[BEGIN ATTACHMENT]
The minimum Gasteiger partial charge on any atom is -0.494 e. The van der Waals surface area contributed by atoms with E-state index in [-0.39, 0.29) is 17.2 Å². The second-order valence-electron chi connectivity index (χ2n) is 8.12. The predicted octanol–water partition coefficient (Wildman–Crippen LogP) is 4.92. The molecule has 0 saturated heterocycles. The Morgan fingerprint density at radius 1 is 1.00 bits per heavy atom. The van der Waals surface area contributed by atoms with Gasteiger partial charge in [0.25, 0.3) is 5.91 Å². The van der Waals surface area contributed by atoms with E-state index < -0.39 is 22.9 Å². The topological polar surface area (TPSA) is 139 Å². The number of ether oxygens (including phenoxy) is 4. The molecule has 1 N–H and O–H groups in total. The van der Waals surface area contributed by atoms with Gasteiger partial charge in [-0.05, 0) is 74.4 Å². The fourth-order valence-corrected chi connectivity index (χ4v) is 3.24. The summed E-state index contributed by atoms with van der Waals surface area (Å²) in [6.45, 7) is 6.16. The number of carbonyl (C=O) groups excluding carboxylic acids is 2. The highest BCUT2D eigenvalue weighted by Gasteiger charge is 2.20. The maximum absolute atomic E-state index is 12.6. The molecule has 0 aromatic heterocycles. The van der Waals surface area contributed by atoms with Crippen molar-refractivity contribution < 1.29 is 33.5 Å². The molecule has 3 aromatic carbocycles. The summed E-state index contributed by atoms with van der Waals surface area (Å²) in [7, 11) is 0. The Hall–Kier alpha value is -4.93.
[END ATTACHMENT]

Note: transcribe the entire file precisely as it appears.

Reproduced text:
The minimum Gasteiger partial charge on any atom is -0.494 e. The van der Waals surface area contributed by atoms with E-state index in [-0.39, 0.29) is 17.2 Å². The second-order valence-electron chi connectivity index (χ2n) is 8.12. The predicted octanol–water partition coefficient (Wildman–Crippen LogP) is 4.92. The molecule has 0 saturated heterocycles. The Morgan fingerprint density at radius 1 is 1.00 bits per heavy atom. The van der Waals surface area contributed by atoms with Gasteiger partial charge in [0.25, 0.3) is 5.91 Å². The van der Waals surface area contributed by atoms with E-state index < -0.39 is 22.9 Å². The topological polar surface area (TPSA) is 139 Å². The number of ether oxygens (including phenoxy) is 4. The molecule has 1 N–H and O–H groups in total. The van der Waals surface area contributed by atoms with Gasteiger partial charge in [-0.05, 0) is 74.4 Å². The fourth-order valence-corrected chi connectivity index (χ4v) is 3.24. The summed E-state index contributed by atoms with van der Waals surface area (Å²) in [6.45, 7) is 6.16. The number of carbonyl (C=O) groups excluding carboxylic acids is 2. The highest BCUT2D eigenvalue weighted by Gasteiger charge is 2.20. The maximum absolute atomic E-state index is 12.6. The molecule has 0 aromatic heterocycles. The van der Waals surface area contributed by atoms with Crippen molar-refractivity contribution < 1.29 is 33.5 Å². The molecule has 3 aromatic carbocycles. The summed E-state index contributed by atoms with van der Waals surface area (Å²) in [7, 11) is 0. The Hall–Kier alpha value is -4.93.